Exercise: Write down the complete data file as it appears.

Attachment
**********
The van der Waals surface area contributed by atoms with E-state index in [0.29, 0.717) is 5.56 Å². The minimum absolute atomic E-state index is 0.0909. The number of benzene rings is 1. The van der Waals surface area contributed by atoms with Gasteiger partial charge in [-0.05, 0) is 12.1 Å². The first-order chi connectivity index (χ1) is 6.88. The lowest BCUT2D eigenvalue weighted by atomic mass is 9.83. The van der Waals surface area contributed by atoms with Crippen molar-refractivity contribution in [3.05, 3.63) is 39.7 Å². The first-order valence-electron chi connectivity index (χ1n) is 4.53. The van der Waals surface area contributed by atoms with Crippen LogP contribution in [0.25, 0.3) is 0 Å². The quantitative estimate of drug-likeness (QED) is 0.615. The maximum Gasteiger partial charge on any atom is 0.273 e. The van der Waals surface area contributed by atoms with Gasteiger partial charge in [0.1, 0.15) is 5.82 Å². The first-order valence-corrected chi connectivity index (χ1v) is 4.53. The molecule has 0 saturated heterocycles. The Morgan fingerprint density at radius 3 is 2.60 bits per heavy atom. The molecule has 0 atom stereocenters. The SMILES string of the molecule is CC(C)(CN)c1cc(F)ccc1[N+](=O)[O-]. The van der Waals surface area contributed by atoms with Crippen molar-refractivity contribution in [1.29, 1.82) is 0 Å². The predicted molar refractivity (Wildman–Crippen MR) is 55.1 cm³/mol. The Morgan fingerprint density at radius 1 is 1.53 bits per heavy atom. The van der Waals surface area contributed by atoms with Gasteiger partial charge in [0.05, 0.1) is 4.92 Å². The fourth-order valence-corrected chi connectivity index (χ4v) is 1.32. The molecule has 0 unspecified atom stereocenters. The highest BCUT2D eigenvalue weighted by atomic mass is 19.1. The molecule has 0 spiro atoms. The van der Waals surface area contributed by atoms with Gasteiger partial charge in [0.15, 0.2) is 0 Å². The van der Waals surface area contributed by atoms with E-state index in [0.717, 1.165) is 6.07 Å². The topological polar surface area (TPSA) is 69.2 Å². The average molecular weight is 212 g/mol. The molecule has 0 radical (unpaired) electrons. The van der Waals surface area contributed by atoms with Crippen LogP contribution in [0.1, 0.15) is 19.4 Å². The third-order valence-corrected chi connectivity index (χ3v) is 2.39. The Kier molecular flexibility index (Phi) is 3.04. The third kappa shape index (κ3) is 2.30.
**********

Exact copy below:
The van der Waals surface area contributed by atoms with E-state index in [0.29, 0.717) is 5.56 Å². The minimum absolute atomic E-state index is 0.0909. The number of benzene rings is 1. The van der Waals surface area contributed by atoms with Gasteiger partial charge in [-0.05, 0) is 12.1 Å². The first-order chi connectivity index (χ1) is 6.88. The lowest BCUT2D eigenvalue weighted by atomic mass is 9.83. The van der Waals surface area contributed by atoms with Crippen molar-refractivity contribution in [3.05, 3.63) is 39.7 Å². The first-order valence-electron chi connectivity index (χ1n) is 4.53. The van der Waals surface area contributed by atoms with Crippen LogP contribution in [0.25, 0.3) is 0 Å². The quantitative estimate of drug-likeness (QED) is 0.615. The maximum Gasteiger partial charge on any atom is 0.273 e. The van der Waals surface area contributed by atoms with Gasteiger partial charge in [0.1, 0.15) is 5.82 Å². The first-order valence-corrected chi connectivity index (χ1v) is 4.53. The molecule has 0 saturated heterocycles. The Morgan fingerprint density at radius 3 is 2.60 bits per heavy atom. The molecule has 0 atom stereocenters. The SMILES string of the molecule is CC(C)(CN)c1cc(F)ccc1[N+](=O)[O-]. The van der Waals surface area contributed by atoms with Crippen molar-refractivity contribution in [1.29, 1.82) is 0 Å². The predicted molar refractivity (Wildman–Crippen MR) is 55.1 cm³/mol. The Morgan fingerprint density at radius 1 is 1.53 bits per heavy atom. The van der Waals surface area contributed by atoms with Gasteiger partial charge in [0.05, 0.1) is 4.92 Å². The fourth-order valence-corrected chi connectivity index (χ4v) is 1.32. The molecule has 0 unspecified atom stereocenters. The highest BCUT2D eigenvalue weighted by atomic mass is 19.1. The molecule has 0 spiro atoms. The van der Waals surface area contributed by atoms with Gasteiger partial charge in [0.15, 0.2) is 0 Å². The van der Waals surface area contributed by atoms with E-state index in [0.717, 1.165) is 6.07 Å². The topological polar surface area (TPSA) is 69.2 Å². The average molecular weight is 212 g/mol. The molecule has 0 radical (unpaired) electrons. The van der Waals surface area contributed by atoms with Crippen LogP contribution in [0.1, 0.15) is 19.4 Å². The third-order valence-corrected chi connectivity index (χ3v) is 2.39. The Kier molecular flexibility index (Phi) is 3.04. The third kappa shape index (κ3) is 2.30.